When Spotify goes public, the so-called “breakage” will be shared by the majors. Breakage was a standard part of recording contracts back in ancient times, when records were made from shellac and actually did break. During the wild and wooly indie days of the 1950s and ’60s, the story goes, some employed it as a way to avoid paying artist royalties by inflating the number of broken records. But how is this hoary term defined in 2018?

“Breakage” means either (a) nonrecoupable monies for a license by the record company of their catalog (e.g., to Spotify, Apple Music, etc.) or (b) the unrecouped amount of an advance at the end of that license. First, the breakage is allocated to each artist based on the streams accumulated during the term of the license. If it’s a three-year deal, they look at three years’ worth of streams. Each artist then gets a piece of that allocation based on their royalty rate.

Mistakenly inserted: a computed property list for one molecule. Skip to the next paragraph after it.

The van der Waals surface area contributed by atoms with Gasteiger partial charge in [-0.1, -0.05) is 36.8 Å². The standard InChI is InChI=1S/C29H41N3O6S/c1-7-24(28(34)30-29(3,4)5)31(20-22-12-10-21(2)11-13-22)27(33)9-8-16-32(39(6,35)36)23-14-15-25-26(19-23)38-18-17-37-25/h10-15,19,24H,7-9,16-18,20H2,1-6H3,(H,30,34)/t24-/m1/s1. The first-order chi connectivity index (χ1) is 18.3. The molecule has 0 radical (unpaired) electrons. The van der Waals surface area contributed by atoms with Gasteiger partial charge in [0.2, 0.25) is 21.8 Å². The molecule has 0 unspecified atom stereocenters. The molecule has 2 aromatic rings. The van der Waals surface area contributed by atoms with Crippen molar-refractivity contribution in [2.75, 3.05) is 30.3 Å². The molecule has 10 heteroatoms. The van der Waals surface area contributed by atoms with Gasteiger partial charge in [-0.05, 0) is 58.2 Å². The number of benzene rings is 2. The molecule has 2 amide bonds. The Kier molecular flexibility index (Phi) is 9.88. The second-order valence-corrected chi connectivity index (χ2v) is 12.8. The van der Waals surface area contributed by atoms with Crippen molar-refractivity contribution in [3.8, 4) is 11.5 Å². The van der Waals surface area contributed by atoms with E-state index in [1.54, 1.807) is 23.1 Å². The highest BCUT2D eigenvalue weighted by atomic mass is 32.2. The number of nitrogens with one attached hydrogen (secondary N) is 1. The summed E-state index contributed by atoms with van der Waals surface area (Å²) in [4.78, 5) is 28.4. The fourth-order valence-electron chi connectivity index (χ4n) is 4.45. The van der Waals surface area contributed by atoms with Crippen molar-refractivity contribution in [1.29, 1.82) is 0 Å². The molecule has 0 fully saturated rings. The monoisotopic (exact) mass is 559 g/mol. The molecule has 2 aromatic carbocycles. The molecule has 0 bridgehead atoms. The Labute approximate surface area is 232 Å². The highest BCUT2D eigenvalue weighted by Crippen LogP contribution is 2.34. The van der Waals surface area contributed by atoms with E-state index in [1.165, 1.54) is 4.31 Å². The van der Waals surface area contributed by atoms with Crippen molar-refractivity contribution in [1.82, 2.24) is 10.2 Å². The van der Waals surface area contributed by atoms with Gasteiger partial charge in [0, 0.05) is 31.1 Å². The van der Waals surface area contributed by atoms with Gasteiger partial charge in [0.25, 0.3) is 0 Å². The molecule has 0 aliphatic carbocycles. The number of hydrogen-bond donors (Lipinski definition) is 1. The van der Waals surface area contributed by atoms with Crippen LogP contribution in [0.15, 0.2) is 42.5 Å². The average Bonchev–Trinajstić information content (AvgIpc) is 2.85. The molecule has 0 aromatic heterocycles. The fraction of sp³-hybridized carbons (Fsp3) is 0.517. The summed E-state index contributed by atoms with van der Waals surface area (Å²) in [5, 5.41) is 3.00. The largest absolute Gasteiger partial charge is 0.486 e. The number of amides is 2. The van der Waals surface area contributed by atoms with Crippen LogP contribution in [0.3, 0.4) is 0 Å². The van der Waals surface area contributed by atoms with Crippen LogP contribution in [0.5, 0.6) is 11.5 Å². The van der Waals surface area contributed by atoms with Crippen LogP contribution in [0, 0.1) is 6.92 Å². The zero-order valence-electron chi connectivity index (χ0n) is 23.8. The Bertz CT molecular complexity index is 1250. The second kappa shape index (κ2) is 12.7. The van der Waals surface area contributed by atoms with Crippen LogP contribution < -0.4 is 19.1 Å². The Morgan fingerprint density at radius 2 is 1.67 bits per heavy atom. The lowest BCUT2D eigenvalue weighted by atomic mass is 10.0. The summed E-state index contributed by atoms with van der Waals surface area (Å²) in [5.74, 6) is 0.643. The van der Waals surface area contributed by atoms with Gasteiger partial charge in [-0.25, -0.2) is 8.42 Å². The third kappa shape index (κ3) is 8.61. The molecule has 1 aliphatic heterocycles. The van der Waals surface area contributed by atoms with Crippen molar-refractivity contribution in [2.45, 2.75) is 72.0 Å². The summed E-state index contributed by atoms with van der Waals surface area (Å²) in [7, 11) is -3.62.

If there’s $1m advance, $800k is earned at the end of the deal, so the breakage is $200k.

If Artist A has 10% of the record company’s total streams for all artists during the three years, 10% of the breakage ($20k) is allocated to Artist A, who then gets his or her royalty share of that $20k. If the act has a 20% royalty, they’d get $4k. Got it?